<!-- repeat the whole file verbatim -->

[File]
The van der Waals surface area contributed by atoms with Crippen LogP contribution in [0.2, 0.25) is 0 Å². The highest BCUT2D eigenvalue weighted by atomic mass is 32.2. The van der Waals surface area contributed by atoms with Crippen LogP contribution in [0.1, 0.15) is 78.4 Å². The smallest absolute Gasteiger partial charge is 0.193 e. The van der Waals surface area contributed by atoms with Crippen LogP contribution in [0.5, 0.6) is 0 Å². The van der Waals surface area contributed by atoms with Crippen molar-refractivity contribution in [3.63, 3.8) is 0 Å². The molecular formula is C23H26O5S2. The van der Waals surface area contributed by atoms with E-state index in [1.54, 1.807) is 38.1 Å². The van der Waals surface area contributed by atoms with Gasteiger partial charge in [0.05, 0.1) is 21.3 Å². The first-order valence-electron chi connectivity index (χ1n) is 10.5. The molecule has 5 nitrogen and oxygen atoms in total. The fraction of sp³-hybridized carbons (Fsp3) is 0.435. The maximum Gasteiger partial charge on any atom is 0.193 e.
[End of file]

The van der Waals surface area contributed by atoms with Crippen LogP contribution in [0.2, 0.25) is 0 Å². The highest BCUT2D eigenvalue weighted by atomic mass is 32.2. The van der Waals surface area contributed by atoms with Crippen LogP contribution in [0.1, 0.15) is 78.4 Å². The smallest absolute Gasteiger partial charge is 0.193 e. The van der Waals surface area contributed by atoms with Crippen LogP contribution in [0.5, 0.6) is 0 Å². The van der Waals surface area contributed by atoms with Crippen molar-refractivity contribution in [3.63, 3.8) is 0 Å². The molecular formula is C23H26O5S2. The van der Waals surface area contributed by atoms with E-state index in [1.54, 1.807) is 38.1 Å². The van der Waals surface area contributed by atoms with Gasteiger partial charge in [0.05, 0.1) is 21.3 Å². The first-order valence-electron chi connectivity index (χ1n) is 10.5. The molecule has 5 nitrogen and oxygen atoms in total. The fraction of sp³-hybridized carbons (Fsp3) is 0.435. The maximum Gasteiger partial charge on any atom is 0.193 e.